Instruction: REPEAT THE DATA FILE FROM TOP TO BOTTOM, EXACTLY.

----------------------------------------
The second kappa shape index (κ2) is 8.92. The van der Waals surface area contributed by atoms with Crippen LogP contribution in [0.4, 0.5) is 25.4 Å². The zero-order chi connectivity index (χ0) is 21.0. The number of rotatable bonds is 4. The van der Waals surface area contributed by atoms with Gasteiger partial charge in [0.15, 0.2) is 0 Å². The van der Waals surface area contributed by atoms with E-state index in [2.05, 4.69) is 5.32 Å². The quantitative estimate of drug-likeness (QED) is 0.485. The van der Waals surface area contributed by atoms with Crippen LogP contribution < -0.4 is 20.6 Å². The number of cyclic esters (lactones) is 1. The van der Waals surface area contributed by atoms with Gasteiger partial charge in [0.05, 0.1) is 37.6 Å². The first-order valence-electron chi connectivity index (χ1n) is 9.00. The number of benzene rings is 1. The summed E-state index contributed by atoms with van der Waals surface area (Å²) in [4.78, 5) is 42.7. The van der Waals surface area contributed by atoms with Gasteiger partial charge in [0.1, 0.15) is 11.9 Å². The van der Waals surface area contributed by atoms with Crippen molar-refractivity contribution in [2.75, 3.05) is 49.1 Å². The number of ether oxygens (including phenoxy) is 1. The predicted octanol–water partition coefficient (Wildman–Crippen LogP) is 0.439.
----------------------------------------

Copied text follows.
The second kappa shape index (κ2) is 8.92. The van der Waals surface area contributed by atoms with Crippen LogP contribution in [0.4, 0.5) is 25.4 Å². The zero-order chi connectivity index (χ0) is 21.0. The number of rotatable bonds is 4. The van der Waals surface area contributed by atoms with Gasteiger partial charge in [0.15, 0.2) is 0 Å². The van der Waals surface area contributed by atoms with E-state index in [2.05, 4.69) is 5.32 Å². The quantitative estimate of drug-likeness (QED) is 0.485. The van der Waals surface area contributed by atoms with Crippen LogP contribution < -0.4 is 20.6 Å². The number of cyclic esters (lactones) is 1. The van der Waals surface area contributed by atoms with Gasteiger partial charge in [0.05, 0.1) is 37.6 Å². The first-order valence-electron chi connectivity index (χ1n) is 9.00. The number of benzene rings is 1. The summed E-state index contributed by atoms with van der Waals surface area (Å²) in [4.78, 5) is 42.7. The van der Waals surface area contributed by atoms with Gasteiger partial charge in [0.1, 0.15) is 11.9 Å². The van der Waals surface area contributed by atoms with Crippen molar-refractivity contribution in [2.75, 3.05) is 49.1 Å². The number of ether oxygens (including phenoxy) is 1. The predicted octanol–water partition coefficient (Wildman–Crippen LogP) is 0.439.